Craig Duling

A Successful CEO & Horologist

In his capacity as its president and chief executive officer, Craig Duling leads Heritage Management Services, Inc., a business and property management firm based in San Francisco. His responsibilities include overseeing and mentoring senior executives as well as formulating and implementing the business’ strategic plan. Before accepting his current position, Craig Duling served as an engineer with Lockheed Missiles and Space Company in Sunnyvale, California. While there, he worked on projects sponsored by the United States Armed Forces.

When not working, Craig Duling enjoys coin collecting, a hobby he has pursued since childhood. He belongs to the American Numismatic Association and owns very rare American coins. Besides coins, he collects pocket watches as a member of the National Association of Watch and Clock Collectors.

A family man, Mr. Duling vacations with his wife and two children each summer in Hawaii, where he likes to surf. He also enjoys playing baseball with his children.

For nearly three decades, Craig Duling has led San Francisco's Heritage Management Services, Inc., as president and chief executive officer.

Types of Pocket Watches

Craig Duling is a former engineer and chief executive officer that holds a degree from San Jose State University. Currently, Craig Duling is an antiquarian horologist and manages, a website that provides insights and information on rate timepieces.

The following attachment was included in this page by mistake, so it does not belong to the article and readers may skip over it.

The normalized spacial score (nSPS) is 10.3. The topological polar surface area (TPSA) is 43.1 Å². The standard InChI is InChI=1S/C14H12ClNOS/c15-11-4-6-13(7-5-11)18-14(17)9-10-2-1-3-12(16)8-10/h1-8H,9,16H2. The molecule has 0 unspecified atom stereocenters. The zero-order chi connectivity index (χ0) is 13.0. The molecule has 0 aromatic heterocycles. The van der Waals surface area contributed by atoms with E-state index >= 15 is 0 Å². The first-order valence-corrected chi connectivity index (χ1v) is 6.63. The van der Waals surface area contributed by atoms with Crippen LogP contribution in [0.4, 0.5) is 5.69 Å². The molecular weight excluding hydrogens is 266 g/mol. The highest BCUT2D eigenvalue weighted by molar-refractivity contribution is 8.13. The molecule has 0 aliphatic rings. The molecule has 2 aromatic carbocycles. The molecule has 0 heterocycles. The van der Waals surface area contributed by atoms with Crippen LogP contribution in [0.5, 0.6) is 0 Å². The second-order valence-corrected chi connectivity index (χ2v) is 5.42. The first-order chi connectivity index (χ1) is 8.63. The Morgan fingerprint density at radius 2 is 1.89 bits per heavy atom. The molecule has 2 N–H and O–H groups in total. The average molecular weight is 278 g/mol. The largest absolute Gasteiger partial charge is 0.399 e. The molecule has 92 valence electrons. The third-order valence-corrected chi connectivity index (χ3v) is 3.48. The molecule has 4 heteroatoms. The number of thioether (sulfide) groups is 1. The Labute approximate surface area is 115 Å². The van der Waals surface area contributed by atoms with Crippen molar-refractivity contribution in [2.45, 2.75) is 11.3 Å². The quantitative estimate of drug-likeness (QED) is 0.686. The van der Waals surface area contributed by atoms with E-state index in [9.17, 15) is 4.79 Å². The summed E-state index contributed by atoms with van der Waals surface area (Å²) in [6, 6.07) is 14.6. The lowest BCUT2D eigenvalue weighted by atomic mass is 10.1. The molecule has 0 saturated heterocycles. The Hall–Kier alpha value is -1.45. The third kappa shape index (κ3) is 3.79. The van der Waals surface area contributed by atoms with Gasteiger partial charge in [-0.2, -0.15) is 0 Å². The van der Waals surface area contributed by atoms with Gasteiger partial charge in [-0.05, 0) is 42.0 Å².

Pocket watches are a type of timepiece that often feature a chain that can be secured to a pocket, coat, or belt. Popular prior to World War I, pocket watches come in several types that include the following:

1. Open Case – Also known as an open face watch, the open case watch has no case cover over the crystal. This type of watch is more common in modern times, as watches have become more durable.

2.Full Hunter – A type of watch that includes an outer casing, which was often ornamental, that completely covers the face of the watch.

3.Half Hunter – Although this type of watch features an outer case, a circular shaped viewing window was built in that allows the hands of the watch to be seen.

4.Double Hunter – A variation of the full hunter watch, the double hunter features an outer casing on both the front and back of the watch.

5.Double Half Hunter – A type of watch that combines the double and half hunter watch types. In addition to two outer casings on the front and back, the double half hunter has an opening on the front case that allows the watch hands to be viewed.

The Relationship between Pocket Watch Jewels and Watch Quality

As the administrator of, Craig Duling educates novice enthusiasts and experts of horology about antique pocket watches and other timepieces. On the site, Craig Duling discusses a range of topics, including watch jewels.

A protective element located inside the mechanism of a watch, jewels are placed at pivot and collision points, where they act as a buffer against friction. Simply put, the purpose of jewels is to prevent wear and extend the overall life of a timepiece.

Originally, natural rubies, sapphires, garnets, and diamonds were used in watches, but most jewels used after 1900 are synthetic. Both natural and synthetic jewels are effective at reducing friction because they are very hard and smooth, so metal parts slide easily against them.

Although a watch’s value is often tied to the number of jewels it contains, the jewels themselves are not typically valuable. Generally speaking, a watch with more jewels runs more efficiently and remains more accurate over time. Therefore, the number of jewels is a direct indication of quality.

Basic watches contain seven jewels, but many watches of higher quality contain up to 23 or more jewels. While jewel count is a strong indication of quality, it’s important to remember that a watch does not have to contain a high jewel count to be worth a lot of money. In fact, many expensive pocket watches can be rare or uncommon and do not have a high number of jewels.